Shortly after the election, the Scientific Party finally has enough votes in Congress to allow the passage of the Eighteenth Amendment, giving women the right to vote, with many members of the Democratic and Republican parties lending their support.
Isaac Asimov is born.
Congress Passes the Road Building Act in response to more and more vehicles. Many protest the tax increases. Few protest the concurring Medical Research Act, which establishes a comprehensive structure for the effort to wipe out disease.
Progressive Party officially dissolves, most of its members joining the Scientific Party instead.
The Union of Soviet Socialist Republics is created.
Te Cheap Electricity Act is passed. The intent of the law is to make electricity affordable and accessible for the whole country.
The Republican and Democratic party strike a deal. The latter withholds its candidate for the Presidency in exchange for the former abandoning several key congressional seats. The candidates from both parties run on the platform of lowering the tax burden. The Scientific candidate, Roger Redford, runs on the promise of continued reform but is narrowly defeated by Calvin Coolidge. However, for the first time, the Scientific Party comes to control the majority of both Houses of Congress.
The first around-the-world flight is completed.
Vladimir Lenin dies, throwing USSR into political upheaval.
Joseph Stalin seizes power in the USSR. He promises to build "Scientific Communism and Communist Science." His remarks are badly taken by Western scientists, who claim that science can know no country and bow to no national interests.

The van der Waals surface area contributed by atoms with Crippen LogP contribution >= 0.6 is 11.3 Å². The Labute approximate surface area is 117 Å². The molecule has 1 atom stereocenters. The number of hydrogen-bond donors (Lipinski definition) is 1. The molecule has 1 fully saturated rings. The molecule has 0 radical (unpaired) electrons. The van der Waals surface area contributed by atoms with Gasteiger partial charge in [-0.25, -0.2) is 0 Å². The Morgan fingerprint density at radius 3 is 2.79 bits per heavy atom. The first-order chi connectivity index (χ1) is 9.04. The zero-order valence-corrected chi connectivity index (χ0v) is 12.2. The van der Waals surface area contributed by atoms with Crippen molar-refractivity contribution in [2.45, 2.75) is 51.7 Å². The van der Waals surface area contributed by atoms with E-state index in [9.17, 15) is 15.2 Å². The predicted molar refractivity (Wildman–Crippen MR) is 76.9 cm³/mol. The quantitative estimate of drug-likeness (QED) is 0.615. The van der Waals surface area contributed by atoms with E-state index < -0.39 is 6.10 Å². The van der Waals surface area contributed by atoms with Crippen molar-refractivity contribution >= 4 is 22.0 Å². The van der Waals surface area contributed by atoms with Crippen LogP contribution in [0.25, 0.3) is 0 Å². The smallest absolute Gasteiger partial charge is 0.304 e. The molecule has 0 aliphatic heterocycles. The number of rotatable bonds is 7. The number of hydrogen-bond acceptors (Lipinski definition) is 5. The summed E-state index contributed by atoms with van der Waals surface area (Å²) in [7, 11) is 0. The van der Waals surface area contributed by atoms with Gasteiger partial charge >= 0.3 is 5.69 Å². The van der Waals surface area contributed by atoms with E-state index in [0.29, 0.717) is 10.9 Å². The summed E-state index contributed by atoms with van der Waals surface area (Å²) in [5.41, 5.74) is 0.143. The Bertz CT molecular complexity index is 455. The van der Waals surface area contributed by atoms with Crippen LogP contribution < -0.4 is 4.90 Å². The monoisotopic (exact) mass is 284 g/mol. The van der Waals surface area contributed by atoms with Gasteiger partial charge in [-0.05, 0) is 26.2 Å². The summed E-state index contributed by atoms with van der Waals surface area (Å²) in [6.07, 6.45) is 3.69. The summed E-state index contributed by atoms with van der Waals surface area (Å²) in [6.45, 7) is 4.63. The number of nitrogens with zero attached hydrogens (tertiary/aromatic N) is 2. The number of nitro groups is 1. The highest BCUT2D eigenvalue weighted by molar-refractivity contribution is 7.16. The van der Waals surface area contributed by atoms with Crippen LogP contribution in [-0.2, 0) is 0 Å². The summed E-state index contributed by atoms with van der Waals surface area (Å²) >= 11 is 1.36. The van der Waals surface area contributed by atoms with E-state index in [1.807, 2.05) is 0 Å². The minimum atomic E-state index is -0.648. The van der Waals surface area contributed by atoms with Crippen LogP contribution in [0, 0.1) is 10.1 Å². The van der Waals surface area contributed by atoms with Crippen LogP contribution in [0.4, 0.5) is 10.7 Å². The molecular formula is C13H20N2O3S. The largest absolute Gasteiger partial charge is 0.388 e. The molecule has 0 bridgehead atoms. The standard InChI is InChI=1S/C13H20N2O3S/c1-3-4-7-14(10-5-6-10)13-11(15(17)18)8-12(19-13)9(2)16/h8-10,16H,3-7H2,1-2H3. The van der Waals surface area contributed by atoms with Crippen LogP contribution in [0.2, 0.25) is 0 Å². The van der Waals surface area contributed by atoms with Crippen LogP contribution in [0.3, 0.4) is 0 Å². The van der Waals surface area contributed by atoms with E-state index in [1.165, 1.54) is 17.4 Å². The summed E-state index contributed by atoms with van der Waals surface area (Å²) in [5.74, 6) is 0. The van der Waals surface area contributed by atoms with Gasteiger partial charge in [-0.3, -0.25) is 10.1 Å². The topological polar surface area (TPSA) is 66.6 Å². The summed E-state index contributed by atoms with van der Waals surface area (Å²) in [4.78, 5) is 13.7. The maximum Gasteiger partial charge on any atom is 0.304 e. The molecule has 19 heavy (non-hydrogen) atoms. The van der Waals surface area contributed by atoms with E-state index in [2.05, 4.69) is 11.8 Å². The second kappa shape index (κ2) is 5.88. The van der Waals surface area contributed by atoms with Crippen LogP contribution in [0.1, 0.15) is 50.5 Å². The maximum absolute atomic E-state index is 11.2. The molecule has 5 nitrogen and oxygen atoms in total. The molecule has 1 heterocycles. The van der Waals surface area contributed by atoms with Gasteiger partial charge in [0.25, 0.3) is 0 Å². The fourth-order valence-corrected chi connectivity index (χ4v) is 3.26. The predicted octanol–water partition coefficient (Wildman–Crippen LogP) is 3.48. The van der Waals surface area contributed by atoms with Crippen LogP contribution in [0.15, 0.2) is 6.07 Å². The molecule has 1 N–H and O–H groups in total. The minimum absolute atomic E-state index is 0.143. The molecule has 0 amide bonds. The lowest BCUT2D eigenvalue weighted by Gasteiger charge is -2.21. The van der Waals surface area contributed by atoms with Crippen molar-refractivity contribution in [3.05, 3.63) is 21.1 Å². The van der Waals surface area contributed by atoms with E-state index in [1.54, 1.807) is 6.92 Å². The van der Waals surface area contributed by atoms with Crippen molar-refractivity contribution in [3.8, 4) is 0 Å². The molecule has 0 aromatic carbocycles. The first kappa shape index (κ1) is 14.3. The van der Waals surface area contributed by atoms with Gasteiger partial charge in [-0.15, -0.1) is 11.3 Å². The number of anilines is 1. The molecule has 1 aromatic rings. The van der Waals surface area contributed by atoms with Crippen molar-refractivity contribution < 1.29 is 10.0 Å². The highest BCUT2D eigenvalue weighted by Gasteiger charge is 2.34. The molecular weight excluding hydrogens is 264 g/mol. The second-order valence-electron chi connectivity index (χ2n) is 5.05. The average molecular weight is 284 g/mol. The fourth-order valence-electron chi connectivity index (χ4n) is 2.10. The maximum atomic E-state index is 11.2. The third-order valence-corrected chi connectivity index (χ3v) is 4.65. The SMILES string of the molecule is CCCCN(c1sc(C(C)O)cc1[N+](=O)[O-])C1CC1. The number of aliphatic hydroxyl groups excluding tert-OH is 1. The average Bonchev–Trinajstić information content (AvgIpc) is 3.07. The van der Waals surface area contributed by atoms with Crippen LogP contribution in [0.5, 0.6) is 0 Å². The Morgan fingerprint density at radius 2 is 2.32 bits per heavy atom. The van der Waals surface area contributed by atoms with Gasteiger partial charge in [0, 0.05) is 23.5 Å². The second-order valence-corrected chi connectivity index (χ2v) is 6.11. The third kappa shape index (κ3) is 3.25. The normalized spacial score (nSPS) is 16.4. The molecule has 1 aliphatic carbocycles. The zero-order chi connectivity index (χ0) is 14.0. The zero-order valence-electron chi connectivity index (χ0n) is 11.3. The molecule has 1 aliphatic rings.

Congress passes the Vaccination Act, requiring that every person in the United States undergo a series of inoculations. There are a number of religious objectors, but by and large this throws public support to the Scientific Party and their platform to wipe out disease.
The first Rocket-Plane is developed.
The terms of the Road Construction Act are completed. The Scientific Party attempts to pass another, similar act, but it is vetoed by Coolidge, leading the Scientists to paint him as a Luddite.
The greatly reduced Republican and Democratic parties officially return to their roots by rejoining as the Democratic-Republican Party. Calvin Coolidge runs as their candidate. Initially, he appears to have a majority. However, two events happen to unsettle his candidacy. The first is the discovery of penicillin. This 'Scientific Miracle' rekindles the public enthusiasm for science. The second is the death of H.G. Wells. The beloved novelist leaves his body to science. His final words are in support of scientific endeavours. Energized, the Scientific voters turn out in unprecedented numbers, and the Scientific candidate is voted in. In his victory speech Herbert Hoover promises to build up America into a Bastion of Reason.